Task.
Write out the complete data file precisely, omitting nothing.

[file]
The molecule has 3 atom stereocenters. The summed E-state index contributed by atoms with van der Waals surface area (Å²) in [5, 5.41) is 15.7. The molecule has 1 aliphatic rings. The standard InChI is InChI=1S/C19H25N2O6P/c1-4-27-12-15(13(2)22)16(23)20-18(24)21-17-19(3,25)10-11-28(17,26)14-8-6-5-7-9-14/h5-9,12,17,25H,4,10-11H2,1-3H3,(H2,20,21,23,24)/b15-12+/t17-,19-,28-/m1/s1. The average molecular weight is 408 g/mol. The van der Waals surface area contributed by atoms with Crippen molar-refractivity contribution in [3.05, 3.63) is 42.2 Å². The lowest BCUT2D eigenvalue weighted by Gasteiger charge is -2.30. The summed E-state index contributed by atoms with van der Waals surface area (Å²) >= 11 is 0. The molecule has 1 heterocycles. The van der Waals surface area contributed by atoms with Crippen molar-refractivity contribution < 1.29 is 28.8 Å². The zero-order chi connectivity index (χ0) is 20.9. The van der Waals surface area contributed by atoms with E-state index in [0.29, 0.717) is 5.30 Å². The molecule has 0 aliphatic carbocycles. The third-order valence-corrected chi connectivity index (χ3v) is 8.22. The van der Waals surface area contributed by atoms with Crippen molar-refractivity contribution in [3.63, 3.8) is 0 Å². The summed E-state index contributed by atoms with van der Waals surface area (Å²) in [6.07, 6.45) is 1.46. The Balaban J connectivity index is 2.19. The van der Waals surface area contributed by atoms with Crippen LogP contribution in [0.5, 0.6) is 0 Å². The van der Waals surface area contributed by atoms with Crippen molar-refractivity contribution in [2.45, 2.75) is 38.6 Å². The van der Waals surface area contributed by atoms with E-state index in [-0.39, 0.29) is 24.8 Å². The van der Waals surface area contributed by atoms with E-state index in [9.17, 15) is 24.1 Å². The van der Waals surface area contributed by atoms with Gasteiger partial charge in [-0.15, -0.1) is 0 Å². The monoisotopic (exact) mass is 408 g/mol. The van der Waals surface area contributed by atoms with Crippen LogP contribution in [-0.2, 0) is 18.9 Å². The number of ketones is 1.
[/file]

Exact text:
The molecule has 3 atom stereocenters. The summed E-state index contributed by atoms with van der Waals surface area (Å²) in [5, 5.41) is 15.7. The molecule has 1 aliphatic rings. The standard InChI is InChI=1S/C19H25N2O6P/c1-4-27-12-15(13(2)22)16(23)20-18(24)21-17-19(3,25)10-11-28(17,26)14-8-6-5-7-9-14/h5-9,12,17,25H,4,10-11H2,1-3H3,(H2,20,21,23,24)/b15-12+/t17-,19-,28-/m1/s1. The average molecular weight is 408 g/mol. The van der Waals surface area contributed by atoms with Crippen molar-refractivity contribution in [3.05, 3.63) is 42.2 Å². The lowest BCUT2D eigenvalue weighted by Gasteiger charge is -2.30. The summed E-state index contributed by atoms with van der Waals surface area (Å²) >= 11 is 0. The molecule has 1 heterocycles. The van der Waals surface area contributed by atoms with Crippen molar-refractivity contribution < 1.29 is 28.8 Å². The zero-order chi connectivity index (χ0) is 20.9. The van der Waals surface area contributed by atoms with E-state index in [0.29, 0.717) is 5.30 Å². The molecule has 0 aliphatic carbocycles. The third-order valence-corrected chi connectivity index (χ3v) is 8.22. The van der Waals surface area contributed by atoms with Crippen molar-refractivity contribution in [3.63, 3.8) is 0 Å². The summed E-state index contributed by atoms with van der Waals surface area (Å²) in [6.07, 6.45) is 1.46. The Balaban J connectivity index is 2.19. The van der Waals surface area contributed by atoms with Crippen LogP contribution in [0.5, 0.6) is 0 Å². The van der Waals surface area contributed by atoms with Crippen molar-refractivity contribution in [2.45, 2.75) is 38.6 Å². The van der Waals surface area contributed by atoms with E-state index in [-0.39, 0.29) is 24.8 Å². The van der Waals surface area contributed by atoms with E-state index in [9.17, 15) is 24.1 Å². The van der Waals surface area contributed by atoms with Gasteiger partial charge in [-0.15, -0.1) is 0 Å². The monoisotopic (exact) mass is 408 g/mol. The van der Waals surface area contributed by atoms with Crippen LogP contribution in [-0.2, 0) is 18.9 Å². The number of ketones is 1.